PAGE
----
Phantasy Star II is the second entry into the acclaimed Phantasy Star series from Sega, but it chooses to do a lot of things quite differently from its predecessor. Today it’s largly remembered for being the series’ first entry onto the Mega Drive and for its convoluted dungeon designs, but how does it hold up in this modern era?
The first instalment into the Oasis series of RPGs, The Story of Thor (known in America as ‘Beyond Oasis’) was a late release for the Mega Drive that some consider to be Sega’s answer to the ‘Legend of Zelda’ series.
The end of the original single-player Phantasy Star series was a landmark title for Sega, shipping on a specially made cart and selling for $100, an amazingly high price for a Mega Drive title at the time. Phantasy Star 4 was very much the epitome of what Sega stood for at the time. Sleek, fast and in many ways ground breaking, despite garnering mixed reviews.
Of all the lost opportunities on Sega’s part, the one that strikes a blow to the heart is that the western world only received the first instalment of the epic three-game experience that was Shining Force III. That it hasn’t seen remastering and release onto a modern mobile platform speaks volumes of the split between Camelot and Sega over this decision.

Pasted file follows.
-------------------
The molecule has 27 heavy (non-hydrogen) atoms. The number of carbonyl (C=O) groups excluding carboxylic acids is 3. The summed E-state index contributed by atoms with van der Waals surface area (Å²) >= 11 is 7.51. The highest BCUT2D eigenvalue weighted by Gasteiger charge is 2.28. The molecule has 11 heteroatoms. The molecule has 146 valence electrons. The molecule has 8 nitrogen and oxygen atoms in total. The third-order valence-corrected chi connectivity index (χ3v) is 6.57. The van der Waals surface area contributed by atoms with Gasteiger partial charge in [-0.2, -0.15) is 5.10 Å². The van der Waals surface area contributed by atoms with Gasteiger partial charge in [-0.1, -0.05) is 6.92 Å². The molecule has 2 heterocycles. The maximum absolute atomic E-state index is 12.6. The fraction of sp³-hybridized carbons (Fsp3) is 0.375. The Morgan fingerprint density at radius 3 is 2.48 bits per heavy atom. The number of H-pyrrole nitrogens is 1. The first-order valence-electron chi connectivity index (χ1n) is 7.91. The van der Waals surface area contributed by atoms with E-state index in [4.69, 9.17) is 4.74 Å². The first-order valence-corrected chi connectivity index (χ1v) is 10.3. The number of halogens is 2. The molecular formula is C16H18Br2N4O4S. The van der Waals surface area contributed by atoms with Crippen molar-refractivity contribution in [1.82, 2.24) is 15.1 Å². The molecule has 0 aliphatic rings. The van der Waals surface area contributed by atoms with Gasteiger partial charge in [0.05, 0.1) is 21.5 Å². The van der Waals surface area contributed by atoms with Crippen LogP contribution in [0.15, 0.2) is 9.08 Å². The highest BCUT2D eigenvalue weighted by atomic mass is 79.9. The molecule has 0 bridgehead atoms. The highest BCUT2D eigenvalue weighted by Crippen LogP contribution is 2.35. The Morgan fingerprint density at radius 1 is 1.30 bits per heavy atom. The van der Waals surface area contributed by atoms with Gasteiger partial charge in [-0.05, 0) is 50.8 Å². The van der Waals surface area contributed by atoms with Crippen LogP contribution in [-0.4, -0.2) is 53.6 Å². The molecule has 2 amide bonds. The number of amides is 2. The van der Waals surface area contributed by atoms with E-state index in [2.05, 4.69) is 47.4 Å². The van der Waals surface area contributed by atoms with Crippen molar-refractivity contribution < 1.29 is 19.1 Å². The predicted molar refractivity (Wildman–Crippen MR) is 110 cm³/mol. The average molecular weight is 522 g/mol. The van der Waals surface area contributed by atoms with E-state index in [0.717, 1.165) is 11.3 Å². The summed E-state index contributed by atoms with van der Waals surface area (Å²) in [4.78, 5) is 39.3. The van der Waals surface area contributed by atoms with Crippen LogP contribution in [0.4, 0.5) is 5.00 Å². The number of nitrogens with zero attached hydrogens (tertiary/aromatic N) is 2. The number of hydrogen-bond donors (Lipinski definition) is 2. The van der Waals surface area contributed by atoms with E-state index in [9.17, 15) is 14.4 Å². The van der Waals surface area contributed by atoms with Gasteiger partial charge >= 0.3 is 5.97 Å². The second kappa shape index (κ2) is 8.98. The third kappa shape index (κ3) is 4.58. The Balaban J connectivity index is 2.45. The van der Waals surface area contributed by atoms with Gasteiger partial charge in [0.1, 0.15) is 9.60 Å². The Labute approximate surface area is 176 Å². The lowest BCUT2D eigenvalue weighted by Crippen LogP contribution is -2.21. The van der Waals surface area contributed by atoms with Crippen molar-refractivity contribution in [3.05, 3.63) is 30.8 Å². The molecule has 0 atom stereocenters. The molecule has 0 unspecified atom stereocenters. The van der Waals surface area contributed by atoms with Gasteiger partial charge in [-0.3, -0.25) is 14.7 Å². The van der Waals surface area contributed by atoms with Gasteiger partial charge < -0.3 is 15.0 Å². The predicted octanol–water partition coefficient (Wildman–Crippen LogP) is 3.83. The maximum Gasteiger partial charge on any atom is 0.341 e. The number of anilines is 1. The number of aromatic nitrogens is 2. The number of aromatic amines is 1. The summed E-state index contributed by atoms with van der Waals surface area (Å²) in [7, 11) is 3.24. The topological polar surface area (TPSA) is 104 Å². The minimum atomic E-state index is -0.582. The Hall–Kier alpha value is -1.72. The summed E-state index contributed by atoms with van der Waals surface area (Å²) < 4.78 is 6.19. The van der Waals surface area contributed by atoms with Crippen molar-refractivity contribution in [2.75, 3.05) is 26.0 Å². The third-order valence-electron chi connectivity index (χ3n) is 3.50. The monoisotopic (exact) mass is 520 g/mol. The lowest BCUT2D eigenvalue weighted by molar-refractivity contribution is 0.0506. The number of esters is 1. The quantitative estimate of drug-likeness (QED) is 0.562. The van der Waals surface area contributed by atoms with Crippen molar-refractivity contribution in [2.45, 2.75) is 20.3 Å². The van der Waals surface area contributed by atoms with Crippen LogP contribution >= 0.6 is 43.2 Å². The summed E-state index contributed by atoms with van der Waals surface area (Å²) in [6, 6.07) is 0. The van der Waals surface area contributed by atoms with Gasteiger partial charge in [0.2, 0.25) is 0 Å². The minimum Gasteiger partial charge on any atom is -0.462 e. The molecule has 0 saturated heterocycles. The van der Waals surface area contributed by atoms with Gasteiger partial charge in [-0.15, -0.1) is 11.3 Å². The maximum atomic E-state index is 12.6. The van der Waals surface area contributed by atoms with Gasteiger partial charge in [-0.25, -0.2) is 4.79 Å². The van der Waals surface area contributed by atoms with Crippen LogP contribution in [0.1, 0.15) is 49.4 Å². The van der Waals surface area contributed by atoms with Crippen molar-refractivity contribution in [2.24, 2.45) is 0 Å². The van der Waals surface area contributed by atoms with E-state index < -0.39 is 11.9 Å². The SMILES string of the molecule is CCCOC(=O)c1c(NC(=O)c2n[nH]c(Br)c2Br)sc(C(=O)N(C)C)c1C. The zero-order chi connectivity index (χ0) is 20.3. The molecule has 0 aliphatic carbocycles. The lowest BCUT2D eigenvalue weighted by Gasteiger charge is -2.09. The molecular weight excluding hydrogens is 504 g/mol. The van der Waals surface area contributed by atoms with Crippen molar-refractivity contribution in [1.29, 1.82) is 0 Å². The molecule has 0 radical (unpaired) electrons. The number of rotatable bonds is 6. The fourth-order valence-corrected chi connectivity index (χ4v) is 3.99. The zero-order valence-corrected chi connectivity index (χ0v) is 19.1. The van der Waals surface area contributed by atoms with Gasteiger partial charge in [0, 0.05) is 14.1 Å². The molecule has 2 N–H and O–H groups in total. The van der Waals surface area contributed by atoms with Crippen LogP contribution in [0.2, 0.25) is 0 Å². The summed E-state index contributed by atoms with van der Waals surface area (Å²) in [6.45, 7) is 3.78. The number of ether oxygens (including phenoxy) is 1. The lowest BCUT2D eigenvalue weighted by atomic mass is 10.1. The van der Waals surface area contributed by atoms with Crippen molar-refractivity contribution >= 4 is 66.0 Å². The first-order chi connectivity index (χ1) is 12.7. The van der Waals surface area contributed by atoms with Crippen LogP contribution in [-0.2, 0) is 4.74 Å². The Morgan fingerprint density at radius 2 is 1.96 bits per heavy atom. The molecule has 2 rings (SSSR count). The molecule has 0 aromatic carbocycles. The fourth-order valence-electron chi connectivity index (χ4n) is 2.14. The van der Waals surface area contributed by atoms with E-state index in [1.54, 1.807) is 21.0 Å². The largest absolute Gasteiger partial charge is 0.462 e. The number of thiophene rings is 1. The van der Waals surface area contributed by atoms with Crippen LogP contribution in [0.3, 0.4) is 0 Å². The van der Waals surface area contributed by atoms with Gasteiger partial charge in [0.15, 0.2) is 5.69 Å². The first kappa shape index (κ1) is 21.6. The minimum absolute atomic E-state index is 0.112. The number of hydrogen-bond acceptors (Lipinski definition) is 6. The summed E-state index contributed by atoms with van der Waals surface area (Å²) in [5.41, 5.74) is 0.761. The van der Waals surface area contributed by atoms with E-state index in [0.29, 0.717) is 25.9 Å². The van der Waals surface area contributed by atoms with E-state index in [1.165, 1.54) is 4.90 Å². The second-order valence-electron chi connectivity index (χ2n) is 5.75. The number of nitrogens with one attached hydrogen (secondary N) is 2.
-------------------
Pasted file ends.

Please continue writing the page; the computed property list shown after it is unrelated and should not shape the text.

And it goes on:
Essentially a remastering of the unreleased ‘Shining Force: Gaiden’ and the Game Gear exclusive ‘Shining Force: The Sword of Hajya’, Shining Force CD manages to bring two relatively light experiences together into a more meaty package.
Sadly after the release of ‘Sword of Hajya’, Sega decided not to translate any more mobile offerings from the Shining Force series onto the Game Gear, leaving it with just 1 out of 3 titles available. In over 20 years since its release it’s become painfully obvious that they have no intention of modifying this. Luckily Shining Force Central has a dedicated group of fans who have.
The Game Gear didn’t have a lot of RPGs in its catalogue, but those that it did produce were some of the best hand held experiences at the time, especially in the field of Tactical RPGs. The best of these are, of course, extensions of Sega’s classic Shining Force series.